When making difficult decisions for your child, you may feel confronted with opposition. Sometimes people disagree with our decisions – whether that is the mode of communication we select, the educational placement we choose, or whether or not our child should wear hearing aids or get a cochlear implant.
Don't apologize for the decisions you make for your child. It is your right as a parent to make decisions for your child.
One very important thing to remember is, as parents, it is our right and responsibility to make decisions for our children until they are old enough to make them on their own, regardless of whether or not they are deaf or hard of hearing. We make decisions every day for our children.
Even though we may not always know for certain that a decision we are making for our child is the right one at the time, it is our job to do what we think is best for our child, based on the information available to us. Knowing how other parents have dealt with opposition can be very helpful.
Each child is unique, and one size does not fit all.You know your child and your family best.
Tough as it is at times, when we are faced with disapproval of the choices that we have made for our children, we must not be discouraged by the opinions of others. It is of the utmost importance that you believe in the choices that you have made, and that you stand firm in them. Let people know that this is the decision you have made, and that you firmly believe it is the best one for your child. They are entitled to their opinion, but remember that it is just an opinion. You can see for yourself the progress and success that your decisions have brought about for your child. There is no harm in listening to what other people have to say, and gathering information that might help give you another perspective, but don't be swayed just because they are opinionated.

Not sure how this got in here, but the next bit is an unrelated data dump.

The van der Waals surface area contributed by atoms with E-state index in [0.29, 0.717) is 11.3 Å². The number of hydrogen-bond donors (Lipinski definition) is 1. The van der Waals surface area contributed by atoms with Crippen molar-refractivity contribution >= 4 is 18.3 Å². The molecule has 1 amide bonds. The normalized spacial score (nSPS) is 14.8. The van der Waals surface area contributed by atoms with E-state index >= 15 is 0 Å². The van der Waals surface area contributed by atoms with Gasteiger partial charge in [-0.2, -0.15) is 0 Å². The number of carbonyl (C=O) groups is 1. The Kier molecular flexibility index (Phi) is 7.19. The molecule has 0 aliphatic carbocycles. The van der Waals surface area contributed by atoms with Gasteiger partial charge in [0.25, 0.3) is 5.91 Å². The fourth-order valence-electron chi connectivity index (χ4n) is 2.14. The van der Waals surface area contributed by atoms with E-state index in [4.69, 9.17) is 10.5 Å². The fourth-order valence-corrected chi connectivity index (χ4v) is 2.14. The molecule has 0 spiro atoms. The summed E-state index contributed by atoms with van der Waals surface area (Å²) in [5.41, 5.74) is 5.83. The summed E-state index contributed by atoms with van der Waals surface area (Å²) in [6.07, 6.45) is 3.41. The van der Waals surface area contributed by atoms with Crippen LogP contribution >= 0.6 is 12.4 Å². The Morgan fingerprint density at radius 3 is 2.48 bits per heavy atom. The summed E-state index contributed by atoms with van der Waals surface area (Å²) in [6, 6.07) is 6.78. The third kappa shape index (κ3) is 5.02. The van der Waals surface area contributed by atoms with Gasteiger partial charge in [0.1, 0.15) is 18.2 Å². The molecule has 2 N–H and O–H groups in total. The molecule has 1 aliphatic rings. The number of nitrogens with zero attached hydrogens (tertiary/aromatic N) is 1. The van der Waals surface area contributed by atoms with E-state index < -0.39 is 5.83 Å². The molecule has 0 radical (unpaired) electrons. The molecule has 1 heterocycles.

Make sure that what you receive from others applies and is good for your child and for
When it comes to the education of a child who is deaf or hard of hearing, everyone has an opinion. When I was met with opposition about our choice of communication mode or educational placement for our daughter, I tried not to let myself get drawn into the argument of which was the 'right' one, or the 'better' one. Instead, I merely stated that we felt that this particular choice was best for our child. I made it a point to tell them that I didn't think that their opinion was necessarily wrong, but that right now we felt that the choice we'd made was the best, or most appropriate one for our child.
When faced with opposition, try to listen to what the person's opinions are. But remember that not every child is the same. If it becomes more than you can take, you may want to distance yourself, or find another parent who may have a more open mind to the direction you are taking.
I think the hardest time for me is when my family questions some decision I've made.
While they are my family, they don't understand deafness to the depths that I have learned it, lived it, and experienced it.
I think letting others express their opinions is part of the learning process. It is not really necessary to defend your choices.
You are the one who is with your child, and as parents we have to make decisions that we feel are best. The fact that we are not all the same makes this world a better place.
In our case, the educational placement we would have chosen over the recommendations of the school district would have been the wrong one for our daughter. We agreed to a six-month placement to avoid having to fight the school district, and as it turned out, the placement they had insisted on turned out to be a very good choice for her. If we had insisted on our choice and had put all of our energy into fighting the school district, we may never have had the opportunity to see that in this instance, someone else knew better than we did about what was best for our child.
Often parents know instinctively what is right for their child, but that is not always the case. It is important to be open to the input and advice of others.